Skip to main content

An old fashioned habit

I like handwriting.
I was informed by my Dad at an early age that an inability to write in a straight line without having a lined page to guide you was the sign of a Weak Mind.*
I can write in a straight line without having a lined page to guide me.
I can write in multiple sizes (1mm high is my favourite).
I struggle to write continuously in capitals when official forms require it (lower case is my natural habit).
I have nice, readable handwriting.
I write to people, because it's nice to get a letter.
I keep every letter or postcard ever sent to me.
I make interesting line images using words.
I wrote all my University notes by hand...with bonus illustrations, when I was bored.
I keep to-do lists in my handbag, and delight in carefully scoring out things when they're done.

So...writing: is fun, even though I barely do it for the bulk of my time - in my daily life, typing is King!

But I find that writing's actually the best way that I learn: the physical act of writing transfers the information that I've read or heard into my brain, and it stays there. Typing the same information means it travels from my fingers, to a document...and leaves my brain.

I think there's a few reasons for this.

I was never taught to type, or touch type. When ahh were a lad....you were either expected to go to university (and would therefore come out Fully Qualified in Excellence, and leap straight into a job where you'd have staff/minions to do typing for you...because that's what a degree means, doesn't it?), or you were going to be a secretary, therefore you did OIS (Office and Information Skills - there's a misnomer!) where you learned to type. I was in the first group: ohhh, get me, expected to go to university, likely to have minions to do my typing, woo-hoo!

In reality, what happened was - I taught myself to touch type up to a point using a programme on a BBC Micro at home while in late Primary school/early Secondary school, and it was enough to get me by, including for Computing Studies (also using a BBC Micro - damn that Other Class who got to use the brand spanking new pcs!). Then, I went to Uni....in first year, handwritten assignments were the norm....in second year, there were guidelines on spacings for word processed documents...in third year, ALL documents had to be word processed. It was a rapid switch, and not one I (or many others) was totally prepared for.

So, I'm now a reasonably fast typer...but not properly. I've learned to get along using about 8 fingers, but almost certainly not in the right way (judging from how my fingers/knuckles can hurt at the end of the day). I still need regular glances down at the keyboard, I make plenty of typos (my favourites are "nihgt" and "hte", with spacings between words being too earl yor too lat e.), and need to correct frequently. It's too late really to fix that - I'd need to unlearn how to type wrongly in order to learn to type correctly and in my job, I need to type constantly.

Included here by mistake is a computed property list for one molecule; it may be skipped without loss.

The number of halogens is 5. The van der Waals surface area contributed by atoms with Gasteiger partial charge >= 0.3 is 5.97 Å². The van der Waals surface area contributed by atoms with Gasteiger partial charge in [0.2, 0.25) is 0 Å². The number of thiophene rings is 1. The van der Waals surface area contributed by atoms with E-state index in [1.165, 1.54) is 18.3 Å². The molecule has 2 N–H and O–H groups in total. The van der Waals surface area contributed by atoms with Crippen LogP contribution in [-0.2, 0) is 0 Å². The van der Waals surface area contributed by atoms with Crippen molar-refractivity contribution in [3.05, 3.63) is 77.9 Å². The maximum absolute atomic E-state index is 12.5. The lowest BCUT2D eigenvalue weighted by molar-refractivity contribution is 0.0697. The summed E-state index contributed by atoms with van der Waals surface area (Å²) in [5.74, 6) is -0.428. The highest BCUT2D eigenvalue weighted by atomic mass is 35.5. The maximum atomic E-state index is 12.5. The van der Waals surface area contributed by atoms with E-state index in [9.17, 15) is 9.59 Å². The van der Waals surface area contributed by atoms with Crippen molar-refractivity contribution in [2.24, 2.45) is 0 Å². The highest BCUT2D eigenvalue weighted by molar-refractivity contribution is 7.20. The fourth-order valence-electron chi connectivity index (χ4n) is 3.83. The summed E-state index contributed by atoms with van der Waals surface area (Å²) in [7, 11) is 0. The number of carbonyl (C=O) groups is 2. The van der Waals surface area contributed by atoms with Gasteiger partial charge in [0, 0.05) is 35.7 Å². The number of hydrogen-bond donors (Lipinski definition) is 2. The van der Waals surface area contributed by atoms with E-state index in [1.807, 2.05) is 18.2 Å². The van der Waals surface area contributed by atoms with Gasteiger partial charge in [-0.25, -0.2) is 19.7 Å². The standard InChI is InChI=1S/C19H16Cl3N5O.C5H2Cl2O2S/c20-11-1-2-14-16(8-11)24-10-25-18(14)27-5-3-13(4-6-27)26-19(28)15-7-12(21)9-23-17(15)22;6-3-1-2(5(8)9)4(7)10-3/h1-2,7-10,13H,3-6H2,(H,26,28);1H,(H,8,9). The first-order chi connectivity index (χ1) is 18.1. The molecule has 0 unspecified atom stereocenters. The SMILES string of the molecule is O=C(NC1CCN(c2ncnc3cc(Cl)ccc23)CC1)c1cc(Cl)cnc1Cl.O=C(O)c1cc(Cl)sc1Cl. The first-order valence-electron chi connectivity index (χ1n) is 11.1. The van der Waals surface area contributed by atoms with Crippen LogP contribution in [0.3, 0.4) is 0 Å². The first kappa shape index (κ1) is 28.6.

So, typing: I can do it, but I'm partially thinking about typing when I do it, rather than focussing on the content of what I'm typing.

Writing's different - I know the shapes of the letters so well that I don't need to think about them, and I'm pretty good on spelling so I don't really need to think about that either. So when I hand write something, particularly if it's the points being made by a speaker, I listen, distil to the core point (if needed), write that point down as a note, and remember the information. I can also go back to my notes later, and they'll really only be needed to refresh my memory, rather than have to be read and understood all over again.

People used to borrow my lecture notes at university, because they were clear, readable, and easy to understand and get the gist of the lecture. Unfortunately, this didn't always work the other way round - I had a hard time trying to make sense of some other peoples lecture notes if I missed a class! I'd also work far better by transcribing points into notes, rather than photocopying the original material when I was studying. It's just a shame that I get The Fear when in exams, and all useful information evaporates from my head!

So, I'm not being awkwardly old fashioned on purpose with my avoidance of using any technical devices to make conference or meeting notes - the iPad, iPhone tablets, smartphones etc may work well for other people, but if you see me at a conference or seminar, I'll be the one sitting there with a pad of paper and a pretty pen, quietly scribbling away.

Does anyone else have this issue with not retaining information if you type it, but being fine if you hand write it? Or are technical devices the way forward for you?




*Please note: my Dad is 72, and had his own natural lefthandedness beaten out of him by vicious teachers in a 1940s schoolroom, leaving him semi-ambidextrous. He may not be the best judge of what is an appropriate way to write.